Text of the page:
See - I told you it could be turned in to a lengthy explanation
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 Posted 06/24/2018  8:16 pm  Show Profile   Check paralyse's eBay Listings Bookmark this reply Add paralyse to your friends list Get a Link to this Reply
I still need to sell off a LOT of coins and this makes me feel better about probably using Heritage. At this point I think I am going to sell off about 30-50% of my total inventory. Just got to get Heritage to work with me on it, or find a single-source buyer (unlikely for that large of a sale.) Thank you for the thoughtful and very detailed analysis, mox, and I agree 100% with the others that you picked up three spectacularly amazing coins!
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 Posted 06/24/2018  9:22 pm  Show Profile   Bookmark this reply Add Zurie to your friends list Get a Link to this Reply
Congrats for picking up those three amazing quarters. And thanks for the detailed report on this auction. Gives me much more confidence on the future of coin collecting and the strength of pricing, at least in the high end market.
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 Posted 06/24/2018  11:09 pm  Show Profile   Bookmark this reply Add MikeF to your friends list Get a Link to this Reply
You're wonderful analysis confirms my observations that we are experiencing a bifurcating coin market. Choice coins with superior eye appeal continue to fetch strong prices while run of the mill coins meander along the bottom of grey sheet prices.

The Seated dollar offerings were a huge disappointment. So much so that I didn't follow any of them. Also, not sure I agree with you that they fetched strong prices. 95% were cleaned and unattractive.
Here is one that did and left me scratching my head:
An 1840 au-details coin fetched $2,880? Yeah ok it has some album toning but the bidder paid full au-58 value for a details coin? Watch for this one to show up in a different holder at coin outfit soon! (or raw as a choice BU +++++++ at a corrupt eBay store near you! )

Here are the rest of them. None had notable eye appeal and only 1 coin was CAC approved.

Edited by MikeF
06/24/2018 11:16 pm
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 Posted 06/25/2018  12:34 am  Show Profile   Bookmark this reply Add basebal21 to your friends list Get a Link to this Reply
I think I could agree that the prices were pretty good considering it was a June auction. Poor timing for selling the 1804 imo and I think the price reflected that as it was a good deal for the buyer but it still didn't exactly go cheap.

As for the details Seated dollar it probably will get cracked out and tried again. That said as far as details coins go questionable color is by far the best case For the reason why, I guess stained would be a minor one too.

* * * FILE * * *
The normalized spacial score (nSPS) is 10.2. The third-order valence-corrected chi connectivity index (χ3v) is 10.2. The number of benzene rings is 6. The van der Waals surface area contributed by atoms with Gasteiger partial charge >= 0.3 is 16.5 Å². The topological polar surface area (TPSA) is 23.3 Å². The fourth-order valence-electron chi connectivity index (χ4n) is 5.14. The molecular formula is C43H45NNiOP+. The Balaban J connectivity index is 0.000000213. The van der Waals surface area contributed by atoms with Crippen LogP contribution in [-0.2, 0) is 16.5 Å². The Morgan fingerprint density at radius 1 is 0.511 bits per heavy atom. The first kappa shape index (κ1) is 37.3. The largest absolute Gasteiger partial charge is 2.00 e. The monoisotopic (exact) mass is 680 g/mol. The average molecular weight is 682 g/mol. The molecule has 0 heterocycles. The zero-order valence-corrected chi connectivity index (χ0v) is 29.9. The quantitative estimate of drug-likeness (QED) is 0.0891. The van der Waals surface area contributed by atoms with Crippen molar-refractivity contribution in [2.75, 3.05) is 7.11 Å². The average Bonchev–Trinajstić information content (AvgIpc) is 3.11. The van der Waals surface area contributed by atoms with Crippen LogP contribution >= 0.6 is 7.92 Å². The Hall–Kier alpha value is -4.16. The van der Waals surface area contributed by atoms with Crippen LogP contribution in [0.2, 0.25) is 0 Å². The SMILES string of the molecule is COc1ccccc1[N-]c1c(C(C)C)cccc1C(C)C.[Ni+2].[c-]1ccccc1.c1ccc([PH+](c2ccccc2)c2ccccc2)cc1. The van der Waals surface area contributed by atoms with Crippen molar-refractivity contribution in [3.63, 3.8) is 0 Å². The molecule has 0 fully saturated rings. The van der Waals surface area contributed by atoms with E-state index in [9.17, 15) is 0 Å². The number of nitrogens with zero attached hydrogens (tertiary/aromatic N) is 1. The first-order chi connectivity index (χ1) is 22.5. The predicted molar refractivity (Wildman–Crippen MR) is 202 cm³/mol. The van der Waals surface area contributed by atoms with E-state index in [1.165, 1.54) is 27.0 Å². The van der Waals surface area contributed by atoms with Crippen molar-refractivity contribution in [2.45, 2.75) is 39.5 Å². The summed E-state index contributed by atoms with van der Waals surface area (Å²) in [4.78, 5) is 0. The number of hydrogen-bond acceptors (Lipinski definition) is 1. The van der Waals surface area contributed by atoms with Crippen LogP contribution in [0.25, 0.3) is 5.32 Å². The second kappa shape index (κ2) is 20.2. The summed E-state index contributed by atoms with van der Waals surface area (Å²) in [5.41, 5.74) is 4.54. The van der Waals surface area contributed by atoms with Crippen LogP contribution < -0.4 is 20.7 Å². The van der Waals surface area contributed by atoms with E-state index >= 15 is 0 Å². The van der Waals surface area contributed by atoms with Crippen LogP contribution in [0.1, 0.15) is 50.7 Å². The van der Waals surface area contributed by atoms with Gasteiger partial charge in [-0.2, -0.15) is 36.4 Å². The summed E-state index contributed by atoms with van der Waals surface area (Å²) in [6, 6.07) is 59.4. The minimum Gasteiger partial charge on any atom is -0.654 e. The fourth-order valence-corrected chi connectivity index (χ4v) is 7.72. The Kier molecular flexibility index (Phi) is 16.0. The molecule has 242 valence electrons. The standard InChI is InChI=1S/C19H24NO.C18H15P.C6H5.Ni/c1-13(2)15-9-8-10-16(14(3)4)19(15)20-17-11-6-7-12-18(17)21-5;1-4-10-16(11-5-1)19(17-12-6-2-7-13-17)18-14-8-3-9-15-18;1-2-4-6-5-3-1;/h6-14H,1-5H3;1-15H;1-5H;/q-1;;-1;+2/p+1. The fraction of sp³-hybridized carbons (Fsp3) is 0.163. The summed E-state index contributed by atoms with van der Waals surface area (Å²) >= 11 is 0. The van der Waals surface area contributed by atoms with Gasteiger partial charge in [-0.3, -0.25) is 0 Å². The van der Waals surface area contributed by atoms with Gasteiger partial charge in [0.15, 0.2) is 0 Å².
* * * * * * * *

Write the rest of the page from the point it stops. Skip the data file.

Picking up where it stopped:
I definitely agree with the split market that we've been seeing for a long time now. I would actually break it up into three tiers though.
The first would be the conditional rarities, top pops, great for the grade, high grade ect coins. Those have and generally always do pretty well.
Then we have the second tier which I would call the toned tier. I don't mean toned as in any toned or lightly colored, I mean the colorful rainbow toned coins that turn 100 dollar coins into 3k coins where the grade is by far secondary to the color itself. I think these deserve to be split off on their own given how unique that market is.
Then of course we have the common third tier where at any given time you can go on eBay and find countless examples. That's the tier that's definitely been suffering from the Internet and the added access to coins it has brought to buyers. Common date common grade Morgan's come to mind as a great example of where they've been hit hard in a price race to the bottom to get a sale. The failing popularity of st collecting hurts these types a lot. There's nothing wrong with getting and enjoying these coins it's just that I have a hard time envisionin them taking off without a metals price spike again
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 Posted 06/26/2018  09:07 am  Show Profile   Bookmark this reply Add just carl to your friends list Get a Link to this Reply
Nice coins. But I'm in this hobby as just a hobby. I have no slabbed coins at all.
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 Posted 06/26/2018  09:38 am  Show Profile   Bookmark this reply Add oih82w8 to your friends list Get a Link to this Reply
Thank you for a really informative read! I was blown out of the water numerous times during this series of auctions. I definitely need to stay in the shallow end of the pool at Long Beach.

Those are some mighty fine looking acquisitions!
Edited by oih82w8
06/26/2018 09:42 am
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 Posted 06/26/2018  1:48 pm  Show Profile   Bookmark this reply Add Steelers72 to your friends list Get a Link to this Reply
Love the analysis and the coins, congrats! I was watching that Seated quarter, but I went with a proof cac example in the same auction instead to fill the hole in my 7070. Look forward to more analyses like this one